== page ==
X-ray crystallography and SAXS
Complementing the expertise of our X-ray Core, described below, is Dr. Peter Cherepanov, at the London Research Institute. Dr. Cherepanov, with Dr. Alan Engelman, another PCHPI collaborator, solved the initial co-crystal structure of HIV-1 integrase with LEDGF, and subsequently solved the prototype foamy virus intasome. As a member of the PCHPI, Drs Cherepanov and Engelman will work to understand CA protein interactions with cellular components.
Crystal Screening, Crystal Structure and SAXS Core
Director: Angela M. Gronenborn, with Ying Wu as manager.
The Crystal Screening and Crystal Structure core is responsible for 1) refining crystallization and additive screens for protein complexes to optimize the probability of obtaining diffracting crystals, 2) solving structures of HIV and/or host proteins using high-throughput approaches for crystallization, data collection, and structure determination, and 3) carrying out SAXS analysis of proteins, with collaborative input from Dr. Yun-Xing Wang.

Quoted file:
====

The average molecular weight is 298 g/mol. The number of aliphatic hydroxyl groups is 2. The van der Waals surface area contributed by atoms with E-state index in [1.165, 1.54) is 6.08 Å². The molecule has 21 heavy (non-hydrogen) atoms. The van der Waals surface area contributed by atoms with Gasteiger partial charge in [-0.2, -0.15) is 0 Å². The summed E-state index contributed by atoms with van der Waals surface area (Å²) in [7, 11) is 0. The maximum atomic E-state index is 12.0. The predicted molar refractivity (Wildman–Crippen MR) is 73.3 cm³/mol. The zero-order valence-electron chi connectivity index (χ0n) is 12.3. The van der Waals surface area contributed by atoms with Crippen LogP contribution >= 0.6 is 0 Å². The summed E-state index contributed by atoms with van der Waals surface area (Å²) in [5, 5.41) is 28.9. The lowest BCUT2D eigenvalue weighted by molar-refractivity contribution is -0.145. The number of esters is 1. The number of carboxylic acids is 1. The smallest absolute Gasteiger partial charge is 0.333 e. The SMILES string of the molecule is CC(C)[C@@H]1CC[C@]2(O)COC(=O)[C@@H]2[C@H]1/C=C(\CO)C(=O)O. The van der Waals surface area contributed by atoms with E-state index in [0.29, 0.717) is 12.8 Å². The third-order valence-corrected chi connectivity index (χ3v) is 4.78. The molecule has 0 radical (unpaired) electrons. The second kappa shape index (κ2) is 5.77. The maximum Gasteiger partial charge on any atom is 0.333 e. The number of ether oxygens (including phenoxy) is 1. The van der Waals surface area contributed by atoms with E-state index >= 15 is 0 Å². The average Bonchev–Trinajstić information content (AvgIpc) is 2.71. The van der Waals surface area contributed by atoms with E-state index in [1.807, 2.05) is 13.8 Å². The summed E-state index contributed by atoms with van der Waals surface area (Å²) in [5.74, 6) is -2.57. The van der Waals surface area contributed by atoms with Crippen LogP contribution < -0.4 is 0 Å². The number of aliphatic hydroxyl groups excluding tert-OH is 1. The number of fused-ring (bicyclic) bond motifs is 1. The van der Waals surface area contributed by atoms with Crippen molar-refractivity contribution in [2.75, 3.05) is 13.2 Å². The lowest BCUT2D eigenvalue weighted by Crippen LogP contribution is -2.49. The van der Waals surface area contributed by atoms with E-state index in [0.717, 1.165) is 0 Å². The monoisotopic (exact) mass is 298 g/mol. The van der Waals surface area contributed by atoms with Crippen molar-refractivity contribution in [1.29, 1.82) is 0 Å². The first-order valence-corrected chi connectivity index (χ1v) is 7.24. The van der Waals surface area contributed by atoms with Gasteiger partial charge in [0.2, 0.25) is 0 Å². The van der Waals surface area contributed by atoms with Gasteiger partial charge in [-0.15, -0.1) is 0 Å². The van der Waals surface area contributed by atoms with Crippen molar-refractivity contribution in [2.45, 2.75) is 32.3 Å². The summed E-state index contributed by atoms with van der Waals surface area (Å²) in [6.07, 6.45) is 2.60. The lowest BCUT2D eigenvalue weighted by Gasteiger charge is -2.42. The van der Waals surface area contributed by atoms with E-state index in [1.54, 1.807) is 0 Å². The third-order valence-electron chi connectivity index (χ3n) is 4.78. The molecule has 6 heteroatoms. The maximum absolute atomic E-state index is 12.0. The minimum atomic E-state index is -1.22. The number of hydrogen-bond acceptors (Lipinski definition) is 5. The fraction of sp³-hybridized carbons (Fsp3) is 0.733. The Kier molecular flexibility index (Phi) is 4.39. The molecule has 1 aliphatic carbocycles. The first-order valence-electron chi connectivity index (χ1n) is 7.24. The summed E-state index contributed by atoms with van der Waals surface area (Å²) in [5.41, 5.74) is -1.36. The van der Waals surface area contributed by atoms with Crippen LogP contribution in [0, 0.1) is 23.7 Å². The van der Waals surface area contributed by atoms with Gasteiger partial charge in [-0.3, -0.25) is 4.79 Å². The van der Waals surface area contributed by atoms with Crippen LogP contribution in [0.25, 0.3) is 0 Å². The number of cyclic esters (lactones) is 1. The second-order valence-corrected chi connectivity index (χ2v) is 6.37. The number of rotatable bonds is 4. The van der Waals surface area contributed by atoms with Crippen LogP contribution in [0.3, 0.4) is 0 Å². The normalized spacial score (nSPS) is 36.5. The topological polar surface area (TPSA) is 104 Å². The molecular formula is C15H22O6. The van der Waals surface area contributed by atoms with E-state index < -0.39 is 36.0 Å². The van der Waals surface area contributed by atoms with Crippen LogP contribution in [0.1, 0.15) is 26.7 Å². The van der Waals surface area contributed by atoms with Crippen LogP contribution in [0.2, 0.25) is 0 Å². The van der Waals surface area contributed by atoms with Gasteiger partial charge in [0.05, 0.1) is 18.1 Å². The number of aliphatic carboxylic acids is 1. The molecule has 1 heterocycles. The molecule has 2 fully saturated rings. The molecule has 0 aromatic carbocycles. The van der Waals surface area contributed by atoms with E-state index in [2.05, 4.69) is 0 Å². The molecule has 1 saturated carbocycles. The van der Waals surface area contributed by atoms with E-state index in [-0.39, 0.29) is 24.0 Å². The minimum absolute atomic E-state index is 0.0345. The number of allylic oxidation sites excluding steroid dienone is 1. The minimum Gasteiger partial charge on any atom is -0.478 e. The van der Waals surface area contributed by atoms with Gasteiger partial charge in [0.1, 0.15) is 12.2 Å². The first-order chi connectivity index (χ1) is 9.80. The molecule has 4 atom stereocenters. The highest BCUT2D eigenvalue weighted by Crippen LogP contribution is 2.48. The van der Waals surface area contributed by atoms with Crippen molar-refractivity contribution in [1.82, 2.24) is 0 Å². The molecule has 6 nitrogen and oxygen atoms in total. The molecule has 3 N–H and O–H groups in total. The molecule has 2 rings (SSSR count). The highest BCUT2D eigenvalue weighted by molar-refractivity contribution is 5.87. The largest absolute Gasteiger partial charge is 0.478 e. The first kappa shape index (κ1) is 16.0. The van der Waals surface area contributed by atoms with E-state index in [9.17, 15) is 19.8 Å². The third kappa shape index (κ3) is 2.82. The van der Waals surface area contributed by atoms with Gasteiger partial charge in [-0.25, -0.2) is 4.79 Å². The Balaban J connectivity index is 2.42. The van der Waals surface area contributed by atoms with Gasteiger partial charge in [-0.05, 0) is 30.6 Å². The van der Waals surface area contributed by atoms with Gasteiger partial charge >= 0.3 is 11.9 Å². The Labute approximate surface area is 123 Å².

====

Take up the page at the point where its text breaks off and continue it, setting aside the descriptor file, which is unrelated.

The PCHPI makes use of the X-ray facility of the Department of Structural Biology, which occupies ~1500 sq. ft. suite, on the first floor of BST3. The facility is partitioned into six rooms, containing multiple generators and detectors. The range of equipment available allows for optimal data collection from very small and normal sized crystals, and from crystals with large unit cells which typically contain very large proteins, viruses, or protein-protein assemblies. One of the generators also utilizes an ACTOR robot for automatically mounting and collecting data on a series of crystals, rapidly screening them for diffraction characteristics. Three additional labs, devoted to crystallization and computational analysis, contain equipment for automatic preparation of crystallization screening trays and for automatic and unattended imaging of these trays, as well as equipment for microscopy, and data analysis. The X-ray suite is supplemented by two environmentally controlled rooms dedicated to grow, store, and monitor crystals, at ambient temperature and at 4°C.